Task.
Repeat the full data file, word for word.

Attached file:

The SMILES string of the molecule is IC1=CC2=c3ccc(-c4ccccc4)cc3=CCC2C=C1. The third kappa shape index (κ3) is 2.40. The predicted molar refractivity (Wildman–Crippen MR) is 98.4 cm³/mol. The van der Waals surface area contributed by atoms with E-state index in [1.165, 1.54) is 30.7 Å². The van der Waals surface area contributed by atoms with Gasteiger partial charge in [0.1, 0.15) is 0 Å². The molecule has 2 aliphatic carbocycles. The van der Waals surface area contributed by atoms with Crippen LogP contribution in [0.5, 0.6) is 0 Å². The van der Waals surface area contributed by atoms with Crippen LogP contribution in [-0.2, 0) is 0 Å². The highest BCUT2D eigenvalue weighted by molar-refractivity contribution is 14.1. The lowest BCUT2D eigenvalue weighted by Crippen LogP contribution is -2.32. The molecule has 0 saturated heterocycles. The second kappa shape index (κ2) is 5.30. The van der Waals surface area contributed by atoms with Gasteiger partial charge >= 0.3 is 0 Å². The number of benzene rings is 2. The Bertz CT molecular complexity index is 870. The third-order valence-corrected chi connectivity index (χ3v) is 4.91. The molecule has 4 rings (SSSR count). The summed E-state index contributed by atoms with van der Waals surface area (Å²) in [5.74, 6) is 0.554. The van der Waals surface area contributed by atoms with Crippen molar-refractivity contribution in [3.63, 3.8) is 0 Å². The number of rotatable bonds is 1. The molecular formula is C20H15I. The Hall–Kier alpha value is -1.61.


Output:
The SMILES string of the molecule is IC1=CC2=c3ccc(-c4ccccc4)cc3=CCC2C=C1. The third kappa shape index (κ3) is 2.40. The predicted molar refractivity (Wildman–Crippen MR) is 98.4 cm³/mol. The van der Waals surface area contributed by atoms with E-state index in [1.165, 1.54) is 30.7 Å². The van der Waals surface area contributed by atoms with Gasteiger partial charge in [0.1, 0.15) is 0 Å². The molecule has 2 aliphatic carbocycles. The van der Waals surface area contributed by atoms with Crippen LogP contribution in [0.5, 0.6) is 0 Å². The van der Waals surface area contributed by atoms with Crippen LogP contribution in [-0.2, 0) is 0 Å². The highest BCUT2D eigenvalue weighted by molar-refractivity contribution is 14.1. The lowest BCUT2D eigenvalue weighted by Crippen LogP contribution is -2.32. The molecule has 0 saturated heterocycles. The second kappa shape index (κ2) is 5.30. The van der Waals surface area contributed by atoms with Gasteiger partial charge >= 0.3 is 0 Å². The number of benzene rings is 2. The Bertz CT molecular complexity index is 870. The third-order valence-corrected chi connectivity index (χ3v) is 4.91. The molecule has 4 rings (SSSR count). The summed E-state index contributed by atoms with van der Waals surface area (Å²) in [5.74, 6) is 0.554. The van der Waals surface area contributed by atoms with Crippen molar-refractivity contribution in [3.63, 3.8) is 0 Å². The number of rotatable bonds is 1. The molecular formula is C20H15I. The Hall–Kier alpha value is -1.61.